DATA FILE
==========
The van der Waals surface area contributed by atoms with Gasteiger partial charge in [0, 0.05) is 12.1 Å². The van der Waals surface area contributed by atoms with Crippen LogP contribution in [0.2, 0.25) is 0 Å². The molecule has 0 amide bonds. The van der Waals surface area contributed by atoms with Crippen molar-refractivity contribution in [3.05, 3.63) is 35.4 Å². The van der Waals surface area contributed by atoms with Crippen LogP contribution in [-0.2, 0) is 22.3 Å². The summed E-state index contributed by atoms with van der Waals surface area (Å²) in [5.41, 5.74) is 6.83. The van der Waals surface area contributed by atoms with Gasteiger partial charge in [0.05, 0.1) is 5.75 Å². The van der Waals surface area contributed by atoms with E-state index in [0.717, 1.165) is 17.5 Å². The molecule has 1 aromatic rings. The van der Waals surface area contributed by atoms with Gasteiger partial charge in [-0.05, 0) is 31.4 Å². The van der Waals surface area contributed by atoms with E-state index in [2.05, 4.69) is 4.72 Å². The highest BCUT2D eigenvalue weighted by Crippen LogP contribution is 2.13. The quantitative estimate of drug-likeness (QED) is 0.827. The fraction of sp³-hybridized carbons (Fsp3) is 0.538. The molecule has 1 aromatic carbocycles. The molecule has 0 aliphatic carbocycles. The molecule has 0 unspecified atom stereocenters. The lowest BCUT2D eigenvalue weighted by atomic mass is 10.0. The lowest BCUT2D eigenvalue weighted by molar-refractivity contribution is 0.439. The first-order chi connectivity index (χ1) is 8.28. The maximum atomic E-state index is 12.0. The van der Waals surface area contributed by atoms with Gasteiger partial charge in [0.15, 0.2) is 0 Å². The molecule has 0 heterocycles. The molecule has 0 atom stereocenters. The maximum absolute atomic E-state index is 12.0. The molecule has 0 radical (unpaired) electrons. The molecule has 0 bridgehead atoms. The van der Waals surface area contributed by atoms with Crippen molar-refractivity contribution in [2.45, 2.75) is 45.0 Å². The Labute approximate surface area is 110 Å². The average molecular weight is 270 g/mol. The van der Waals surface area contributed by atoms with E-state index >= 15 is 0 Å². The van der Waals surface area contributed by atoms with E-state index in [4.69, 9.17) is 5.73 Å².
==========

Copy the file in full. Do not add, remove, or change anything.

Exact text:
The van der Waals surface area contributed by atoms with Gasteiger partial charge in [0, 0.05) is 12.1 Å². The van der Waals surface area contributed by atoms with Crippen LogP contribution in [0.2, 0.25) is 0 Å². The molecule has 0 amide bonds. The van der Waals surface area contributed by atoms with Crippen molar-refractivity contribution in [3.05, 3.63) is 35.4 Å². The van der Waals surface area contributed by atoms with Crippen LogP contribution in [-0.2, 0) is 22.3 Å². The summed E-state index contributed by atoms with van der Waals surface area (Å²) in [5.41, 5.74) is 6.83. The van der Waals surface area contributed by atoms with Gasteiger partial charge in [0.05, 0.1) is 5.75 Å². The van der Waals surface area contributed by atoms with E-state index in [0.717, 1.165) is 17.5 Å². The molecule has 1 aromatic rings. The van der Waals surface area contributed by atoms with Gasteiger partial charge in [-0.05, 0) is 31.4 Å². The van der Waals surface area contributed by atoms with E-state index in [2.05, 4.69) is 4.72 Å². The highest BCUT2D eigenvalue weighted by Crippen LogP contribution is 2.13. The quantitative estimate of drug-likeness (QED) is 0.827. The fraction of sp³-hybridized carbons (Fsp3) is 0.538. The molecule has 1 aromatic carbocycles. The molecule has 0 aliphatic carbocycles. The molecule has 0 unspecified atom stereocenters. The lowest BCUT2D eigenvalue weighted by atomic mass is 10.0. The lowest BCUT2D eigenvalue weighted by molar-refractivity contribution is 0.439. The first-order chi connectivity index (χ1) is 8.28. The maximum atomic E-state index is 12.0. The van der Waals surface area contributed by atoms with Gasteiger partial charge in [0.15, 0.2) is 0 Å². The molecule has 0 heterocycles. The molecule has 0 atom stereocenters. The maximum absolute atomic E-state index is 12.0. The molecule has 0 radical (unpaired) electrons. The molecule has 0 bridgehead atoms. The van der Waals surface area contributed by atoms with Crippen molar-refractivity contribution in [2.45, 2.75) is 45.0 Å². The Labute approximate surface area is 110 Å². The average molecular weight is 270 g/mol. The van der Waals surface area contributed by atoms with E-state index >= 15 is 0 Å². The van der Waals surface area contributed by atoms with E-state index in [4.69, 9.17) is 5.73 Å².